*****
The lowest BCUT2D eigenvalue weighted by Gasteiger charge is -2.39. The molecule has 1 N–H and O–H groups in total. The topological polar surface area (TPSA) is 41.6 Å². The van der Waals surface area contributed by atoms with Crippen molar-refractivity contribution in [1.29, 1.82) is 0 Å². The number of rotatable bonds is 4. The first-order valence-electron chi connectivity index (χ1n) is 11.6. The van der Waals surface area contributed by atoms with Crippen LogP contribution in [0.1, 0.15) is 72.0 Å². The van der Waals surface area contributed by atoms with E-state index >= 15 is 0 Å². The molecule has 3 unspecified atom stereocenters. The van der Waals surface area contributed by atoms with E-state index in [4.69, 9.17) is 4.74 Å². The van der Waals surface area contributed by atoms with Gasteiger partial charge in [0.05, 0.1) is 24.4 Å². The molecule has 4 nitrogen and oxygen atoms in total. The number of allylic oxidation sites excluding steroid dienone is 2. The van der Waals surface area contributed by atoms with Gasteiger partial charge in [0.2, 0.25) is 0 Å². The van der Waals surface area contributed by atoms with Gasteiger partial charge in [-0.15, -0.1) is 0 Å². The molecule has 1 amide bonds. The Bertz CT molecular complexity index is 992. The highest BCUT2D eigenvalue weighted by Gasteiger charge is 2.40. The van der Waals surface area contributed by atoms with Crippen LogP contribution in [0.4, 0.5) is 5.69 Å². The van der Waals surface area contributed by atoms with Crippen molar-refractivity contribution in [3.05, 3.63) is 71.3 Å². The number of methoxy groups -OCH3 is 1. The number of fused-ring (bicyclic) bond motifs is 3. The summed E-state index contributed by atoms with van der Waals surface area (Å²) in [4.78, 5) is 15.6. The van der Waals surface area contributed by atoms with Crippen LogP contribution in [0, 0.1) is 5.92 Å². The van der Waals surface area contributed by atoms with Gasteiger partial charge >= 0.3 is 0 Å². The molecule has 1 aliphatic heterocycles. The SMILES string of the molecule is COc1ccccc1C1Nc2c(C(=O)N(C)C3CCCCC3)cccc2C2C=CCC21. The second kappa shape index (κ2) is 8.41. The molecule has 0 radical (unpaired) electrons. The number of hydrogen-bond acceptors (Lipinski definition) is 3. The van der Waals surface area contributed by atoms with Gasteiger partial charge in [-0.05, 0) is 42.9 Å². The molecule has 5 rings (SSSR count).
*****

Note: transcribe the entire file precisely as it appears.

The lowest BCUT2D eigenvalue weighted by Gasteiger charge is -2.39. The molecule has 1 N–H and O–H groups in total. The topological polar surface area (TPSA) is 41.6 Å². The van der Waals surface area contributed by atoms with Crippen molar-refractivity contribution in [1.29, 1.82) is 0 Å². The number of rotatable bonds is 4. The first-order valence-electron chi connectivity index (χ1n) is 11.6. The van der Waals surface area contributed by atoms with Crippen LogP contribution in [0.1, 0.15) is 72.0 Å². The van der Waals surface area contributed by atoms with E-state index >= 15 is 0 Å². The molecule has 3 unspecified atom stereocenters. The van der Waals surface area contributed by atoms with E-state index in [4.69, 9.17) is 4.74 Å². The van der Waals surface area contributed by atoms with Gasteiger partial charge in [0.05, 0.1) is 24.4 Å². The molecule has 4 nitrogen and oxygen atoms in total. The number of allylic oxidation sites excluding steroid dienone is 2. The van der Waals surface area contributed by atoms with Gasteiger partial charge in [0.2, 0.25) is 0 Å². The van der Waals surface area contributed by atoms with Gasteiger partial charge in [-0.15, -0.1) is 0 Å². The molecule has 1 amide bonds. The Bertz CT molecular complexity index is 992. The highest BCUT2D eigenvalue weighted by Gasteiger charge is 2.40. The van der Waals surface area contributed by atoms with Crippen LogP contribution in [0.4, 0.5) is 5.69 Å². The van der Waals surface area contributed by atoms with Crippen molar-refractivity contribution in [3.05, 3.63) is 71.3 Å². The number of methoxy groups -OCH3 is 1. The number of fused-ring (bicyclic) bond motifs is 3. The summed E-state index contributed by atoms with van der Waals surface area (Å²) in [4.78, 5) is 15.6. The van der Waals surface area contributed by atoms with Crippen LogP contribution in [0, 0.1) is 5.92 Å². The van der Waals surface area contributed by atoms with Gasteiger partial charge >= 0.3 is 0 Å². The molecule has 1 aliphatic heterocycles. The SMILES string of the molecule is COc1ccccc1C1Nc2c(C(=O)N(C)C3CCCCC3)cccc2C2C=CCC21. The second kappa shape index (κ2) is 8.41. The molecule has 0 radical (unpaired) electrons. The number of hydrogen-bond acceptors (Lipinski definition) is 3. The van der Waals surface area contributed by atoms with Gasteiger partial charge in [-0.05, 0) is 42.9 Å². The molecule has 5 rings (SSSR count).